Former brother-in-law charged in killing of Toronto-born law prof in Florida


A Florida dentist was arrested Thursday on charges that he hired hit men eight years ago to kill his sister’s ex-husband, a prominent law professor, so she could move back to the Fort Lauderdale area from Tallahassee with her two children.

Charles Adelson, 45, was being held Thursday without bond at the Broward County jail on charges of first-degree murder, conspiracy to commit murder and solicitation to commit murder after being arrested at his home by U.S. marshals. He is awaiting transfer to Tallahassee. His lawyer said Thursday he is innocent.

Adelson and other members of his family have long been cited by prosecutors and investigators as potential suspects in the July 18, 2014, killing of Florida State University law professor Dan Markel by two men at his Tallahassee home.

Markel, 41, had been married to Wendi Adelson, who had been unable to return to South Florida because Markel had joint custody of their young children after a highly contentious divorce.

Markel was born and raised in Toronto before heading to the U.S. for his post-secondary education, where he ultimately continued to reside.

2nd trial planned for another defendant

Leon County State Attorney Jack Campbell said in a statement that Adelson was indicted by a grand jury after technicians were able to enhance the sound on an April 2016 video recording made secretly of him talking to a former girlfriend and employee, Katherine Magbanua. She was charged six months later with organizing the killing. 

“This recording includes statements by Charles Adelson, which can be heard clearly for the first time,” Campbell said.

This photo provided by the Broward County Sheriff’s Office shows Charles Adelson. Adelson, a Florida dentist, has been arrested on charges that he hired hit men eight years ago to kill Markel, his sister’s ex-husband. (Broward County Sheriff’s Office/The Associated Press)

Magbanua is scheduled to be retried next month on a first-degree murder charge after a jury hung in 2019. Prosecutors say she hired Sigfredo Garcia, the father of her two children, to commit the murder and that he enlisted the help of his childhood friend, Luis Rivera.

Prosecutors said the two men drove from South Florida to Tallahassee to execute the plan, stalking Markel on the morning of the shooting as he dropped off his children at daycare and stopped at the gym. When Markel returned home, Garcia shot him as he sat in his car, talking on his cellphone.

Garcia is serving a life sentence after being convicted of first-degree murder in 2019. Rivera is serving a 19-year sentence after pleading guilty to second-degree murder in exchange for testifying against Garcia and Magbanua.

David Markus, Adelson’s lawyer, said his client is innocent and tied the arrest to Magbanua’s retrial.

“Prosecutors have no new information that led to this arrest. The timing sure does stink, doesn’t it? On the eve of a long-awaited trial of [Magbanua], this move has the smell of desperation,” Markus said in an emailed statement.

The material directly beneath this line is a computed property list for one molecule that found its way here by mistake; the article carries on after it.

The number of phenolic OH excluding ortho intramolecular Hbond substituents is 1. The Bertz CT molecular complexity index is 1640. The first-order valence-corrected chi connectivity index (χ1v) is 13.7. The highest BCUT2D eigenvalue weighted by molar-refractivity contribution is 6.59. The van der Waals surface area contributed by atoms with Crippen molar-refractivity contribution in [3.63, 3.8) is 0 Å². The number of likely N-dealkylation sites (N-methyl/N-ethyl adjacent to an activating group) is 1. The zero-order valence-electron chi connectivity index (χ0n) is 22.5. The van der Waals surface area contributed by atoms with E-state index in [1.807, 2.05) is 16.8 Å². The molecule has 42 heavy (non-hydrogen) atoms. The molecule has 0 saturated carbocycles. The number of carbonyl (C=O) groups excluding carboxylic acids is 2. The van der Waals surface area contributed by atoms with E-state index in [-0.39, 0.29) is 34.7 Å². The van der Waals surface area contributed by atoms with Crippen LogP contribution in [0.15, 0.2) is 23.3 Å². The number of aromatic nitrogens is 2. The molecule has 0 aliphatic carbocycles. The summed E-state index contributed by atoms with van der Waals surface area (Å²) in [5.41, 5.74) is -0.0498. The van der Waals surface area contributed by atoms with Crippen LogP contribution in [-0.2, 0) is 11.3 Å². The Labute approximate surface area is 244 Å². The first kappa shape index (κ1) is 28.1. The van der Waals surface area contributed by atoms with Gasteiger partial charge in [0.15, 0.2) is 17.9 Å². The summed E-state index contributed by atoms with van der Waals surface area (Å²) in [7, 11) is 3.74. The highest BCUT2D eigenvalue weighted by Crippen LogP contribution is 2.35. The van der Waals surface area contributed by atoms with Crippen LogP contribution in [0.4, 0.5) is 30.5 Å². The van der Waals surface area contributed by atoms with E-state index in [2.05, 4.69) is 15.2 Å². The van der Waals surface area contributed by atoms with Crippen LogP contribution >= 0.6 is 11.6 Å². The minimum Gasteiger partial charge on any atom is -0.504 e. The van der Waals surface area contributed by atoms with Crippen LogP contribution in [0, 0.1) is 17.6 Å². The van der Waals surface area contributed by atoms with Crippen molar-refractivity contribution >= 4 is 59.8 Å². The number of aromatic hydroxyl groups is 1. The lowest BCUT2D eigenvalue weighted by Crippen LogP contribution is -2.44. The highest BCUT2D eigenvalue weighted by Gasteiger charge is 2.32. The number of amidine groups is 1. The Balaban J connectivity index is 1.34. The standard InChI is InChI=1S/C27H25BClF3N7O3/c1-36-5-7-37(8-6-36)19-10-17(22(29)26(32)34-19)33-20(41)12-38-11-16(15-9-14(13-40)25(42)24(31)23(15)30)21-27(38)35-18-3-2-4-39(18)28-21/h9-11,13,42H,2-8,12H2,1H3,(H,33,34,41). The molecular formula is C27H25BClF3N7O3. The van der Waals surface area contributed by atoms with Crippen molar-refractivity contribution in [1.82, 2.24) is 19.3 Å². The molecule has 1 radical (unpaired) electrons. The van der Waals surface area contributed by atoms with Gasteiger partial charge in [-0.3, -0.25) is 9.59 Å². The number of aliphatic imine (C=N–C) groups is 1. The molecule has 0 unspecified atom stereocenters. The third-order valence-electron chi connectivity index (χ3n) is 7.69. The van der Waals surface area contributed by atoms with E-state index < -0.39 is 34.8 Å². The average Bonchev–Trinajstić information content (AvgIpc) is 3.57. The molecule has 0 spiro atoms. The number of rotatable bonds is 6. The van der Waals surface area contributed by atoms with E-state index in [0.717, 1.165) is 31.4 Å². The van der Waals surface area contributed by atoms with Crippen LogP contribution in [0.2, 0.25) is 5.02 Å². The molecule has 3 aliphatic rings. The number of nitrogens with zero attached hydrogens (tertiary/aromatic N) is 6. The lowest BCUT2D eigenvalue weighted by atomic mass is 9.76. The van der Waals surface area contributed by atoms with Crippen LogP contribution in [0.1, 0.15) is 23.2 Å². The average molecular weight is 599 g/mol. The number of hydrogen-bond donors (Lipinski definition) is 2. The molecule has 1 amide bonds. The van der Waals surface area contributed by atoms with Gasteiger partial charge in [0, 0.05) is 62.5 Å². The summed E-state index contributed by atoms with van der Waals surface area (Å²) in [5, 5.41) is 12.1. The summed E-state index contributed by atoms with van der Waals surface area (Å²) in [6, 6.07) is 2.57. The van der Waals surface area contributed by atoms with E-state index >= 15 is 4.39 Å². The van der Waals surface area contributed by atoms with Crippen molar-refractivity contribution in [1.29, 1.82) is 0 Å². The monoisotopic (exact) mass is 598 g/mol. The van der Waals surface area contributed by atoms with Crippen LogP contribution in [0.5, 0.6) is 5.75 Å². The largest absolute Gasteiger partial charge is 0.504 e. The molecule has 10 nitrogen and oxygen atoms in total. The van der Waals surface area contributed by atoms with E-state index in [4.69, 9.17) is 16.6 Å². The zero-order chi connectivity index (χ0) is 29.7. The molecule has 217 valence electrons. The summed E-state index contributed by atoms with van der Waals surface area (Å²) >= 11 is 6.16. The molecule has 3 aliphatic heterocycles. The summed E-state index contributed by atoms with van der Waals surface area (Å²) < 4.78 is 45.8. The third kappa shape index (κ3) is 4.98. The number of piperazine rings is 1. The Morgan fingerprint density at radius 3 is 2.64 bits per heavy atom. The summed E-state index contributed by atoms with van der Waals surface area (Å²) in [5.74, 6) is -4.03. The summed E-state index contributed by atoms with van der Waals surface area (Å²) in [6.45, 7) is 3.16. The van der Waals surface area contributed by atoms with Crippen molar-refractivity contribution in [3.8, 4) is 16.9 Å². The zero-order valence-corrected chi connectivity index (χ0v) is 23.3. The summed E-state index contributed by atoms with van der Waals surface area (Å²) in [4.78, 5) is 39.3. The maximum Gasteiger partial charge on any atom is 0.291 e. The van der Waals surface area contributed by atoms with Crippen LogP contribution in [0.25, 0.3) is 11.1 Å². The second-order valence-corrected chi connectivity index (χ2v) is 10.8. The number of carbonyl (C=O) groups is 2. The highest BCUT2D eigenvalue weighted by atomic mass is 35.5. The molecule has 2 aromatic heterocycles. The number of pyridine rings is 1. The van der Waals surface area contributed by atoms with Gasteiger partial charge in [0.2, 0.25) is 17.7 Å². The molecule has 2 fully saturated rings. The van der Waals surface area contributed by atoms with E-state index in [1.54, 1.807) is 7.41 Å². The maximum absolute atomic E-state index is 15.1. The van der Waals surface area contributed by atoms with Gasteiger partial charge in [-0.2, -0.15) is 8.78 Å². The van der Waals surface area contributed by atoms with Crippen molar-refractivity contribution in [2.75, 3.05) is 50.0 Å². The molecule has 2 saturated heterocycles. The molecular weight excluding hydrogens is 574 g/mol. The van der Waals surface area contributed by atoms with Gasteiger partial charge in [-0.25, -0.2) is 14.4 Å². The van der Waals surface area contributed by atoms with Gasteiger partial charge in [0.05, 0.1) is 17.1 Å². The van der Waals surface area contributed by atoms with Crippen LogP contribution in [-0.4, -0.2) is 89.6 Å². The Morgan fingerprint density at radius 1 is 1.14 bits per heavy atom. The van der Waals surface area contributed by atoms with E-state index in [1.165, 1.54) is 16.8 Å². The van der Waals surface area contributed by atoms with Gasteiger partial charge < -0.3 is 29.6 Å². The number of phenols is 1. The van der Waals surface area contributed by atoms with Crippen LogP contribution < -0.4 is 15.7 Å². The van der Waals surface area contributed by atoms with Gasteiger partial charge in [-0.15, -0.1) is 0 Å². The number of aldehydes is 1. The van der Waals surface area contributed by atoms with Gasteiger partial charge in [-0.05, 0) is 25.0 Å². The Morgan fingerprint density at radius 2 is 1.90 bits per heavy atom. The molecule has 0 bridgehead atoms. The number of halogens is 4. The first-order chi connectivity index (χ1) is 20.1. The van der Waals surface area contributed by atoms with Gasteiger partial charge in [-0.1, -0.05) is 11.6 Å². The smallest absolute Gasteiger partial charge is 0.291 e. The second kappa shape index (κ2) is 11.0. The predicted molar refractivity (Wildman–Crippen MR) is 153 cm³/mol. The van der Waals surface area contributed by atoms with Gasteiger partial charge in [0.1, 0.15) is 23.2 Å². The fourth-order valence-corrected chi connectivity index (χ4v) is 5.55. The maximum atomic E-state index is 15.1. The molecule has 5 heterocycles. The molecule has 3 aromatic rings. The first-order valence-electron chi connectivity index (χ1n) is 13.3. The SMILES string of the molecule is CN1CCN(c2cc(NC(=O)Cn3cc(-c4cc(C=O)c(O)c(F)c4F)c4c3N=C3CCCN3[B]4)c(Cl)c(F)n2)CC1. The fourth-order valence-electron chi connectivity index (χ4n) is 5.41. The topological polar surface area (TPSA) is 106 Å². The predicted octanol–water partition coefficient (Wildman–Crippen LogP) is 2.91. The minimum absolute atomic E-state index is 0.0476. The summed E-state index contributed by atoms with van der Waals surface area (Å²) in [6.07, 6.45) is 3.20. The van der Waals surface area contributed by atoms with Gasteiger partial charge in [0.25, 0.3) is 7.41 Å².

Police release recording of alleged plotting

Campbell did not specify which statements led to Adelson’s arrest, but the 41-minute recording, taken while Adelson was under police surveillance, shows him sitting with Magbanua at a noisy Mexican restaurant. The hidden camera recording them appears to be sitting on a bench across the aisle.

Adelson first told Magbanua that if the police knew anything, “we would have already gone to the airport.” He then told her that the police simply putting someone in a car or with someone else isn’t enough for a conviction — they and prosecutors need proof the person was involved in the crime.

He then told her that someone had approached his mother and demanded money. He told Magbanua that the man knew details about the killing and mentioned her.

But as he contemplated whether the extortionist might be an undercover police officer trying to rattle his mother, he denied any involvement in the shooting — something he did repeatedly throughout the rest of the conversation.

“If it’s a cop, I’m happy because I’ve got nothing to hide,” Adelson told Magbanua.

He then told Magbanua she needs to contact the extortionist and tell him that a one-time payment will be made, but the Adelsons will contact the police if he or anyone else demands further money.

“The whole time you are talking, you just say, ‘I don’t know what’s going on,”‘ Adelson told her. “If it’s the police, they can’t take the money. They won’t even come meet you.”

He tells Magbanua that his mother can’t meet with the extortionist because that will just lead to further demands. “If my parents were guilty, they may think they have a really big fish on the line that’s gonna pay them monthly,” he said.

He tries to calm Magbanua’s worries by telling her: “You giving somebody some money is not an admission of any kind of guilt.”



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